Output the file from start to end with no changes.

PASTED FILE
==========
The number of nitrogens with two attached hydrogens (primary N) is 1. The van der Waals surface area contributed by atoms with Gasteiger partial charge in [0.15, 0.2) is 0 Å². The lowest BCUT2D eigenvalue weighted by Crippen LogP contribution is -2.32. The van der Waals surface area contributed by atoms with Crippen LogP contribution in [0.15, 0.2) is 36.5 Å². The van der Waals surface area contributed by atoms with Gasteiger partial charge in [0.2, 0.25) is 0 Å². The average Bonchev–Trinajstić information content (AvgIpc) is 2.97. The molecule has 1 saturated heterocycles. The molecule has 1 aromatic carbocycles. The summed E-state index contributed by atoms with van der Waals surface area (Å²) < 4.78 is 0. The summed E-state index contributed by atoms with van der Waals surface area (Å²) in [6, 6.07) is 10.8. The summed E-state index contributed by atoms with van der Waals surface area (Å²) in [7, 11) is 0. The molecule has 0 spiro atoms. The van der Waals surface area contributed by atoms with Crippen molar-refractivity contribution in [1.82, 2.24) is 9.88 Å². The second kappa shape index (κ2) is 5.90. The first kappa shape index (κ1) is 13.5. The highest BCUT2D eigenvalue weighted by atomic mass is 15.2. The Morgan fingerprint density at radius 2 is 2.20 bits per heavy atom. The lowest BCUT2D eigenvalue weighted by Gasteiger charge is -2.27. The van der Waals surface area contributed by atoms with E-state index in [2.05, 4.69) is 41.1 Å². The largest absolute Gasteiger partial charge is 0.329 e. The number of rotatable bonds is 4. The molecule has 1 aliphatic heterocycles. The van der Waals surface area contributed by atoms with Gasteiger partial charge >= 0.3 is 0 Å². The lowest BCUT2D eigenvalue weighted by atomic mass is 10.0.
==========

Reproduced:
The number of nitrogens with two attached hydrogens (primary N) is 1. The van der Waals surface area contributed by atoms with Gasteiger partial charge in [0.15, 0.2) is 0 Å². The lowest BCUT2D eigenvalue weighted by Crippen LogP contribution is -2.32. The van der Waals surface area contributed by atoms with Crippen LogP contribution in [0.15, 0.2) is 36.5 Å². The van der Waals surface area contributed by atoms with Gasteiger partial charge in [0.2, 0.25) is 0 Å². The average Bonchev–Trinajstić information content (AvgIpc) is 2.97. The molecule has 1 saturated heterocycles. The molecule has 1 aromatic carbocycles. The summed E-state index contributed by atoms with van der Waals surface area (Å²) < 4.78 is 0. The summed E-state index contributed by atoms with van der Waals surface area (Å²) in [6, 6.07) is 10.8. The summed E-state index contributed by atoms with van der Waals surface area (Å²) in [7, 11) is 0. The molecule has 0 spiro atoms. The van der Waals surface area contributed by atoms with Crippen molar-refractivity contribution in [1.82, 2.24) is 9.88 Å². The second kappa shape index (κ2) is 5.90. The first kappa shape index (κ1) is 13.5. The highest BCUT2D eigenvalue weighted by atomic mass is 15.2. The Morgan fingerprint density at radius 2 is 2.20 bits per heavy atom. The lowest BCUT2D eigenvalue weighted by Gasteiger charge is -2.27. The van der Waals surface area contributed by atoms with E-state index in [2.05, 4.69) is 41.1 Å². The largest absolute Gasteiger partial charge is 0.329 e. The number of rotatable bonds is 4. The molecule has 1 aliphatic heterocycles. The van der Waals surface area contributed by atoms with Gasteiger partial charge >= 0.3 is 0 Å². The lowest BCUT2D eigenvalue weighted by atomic mass is 10.0.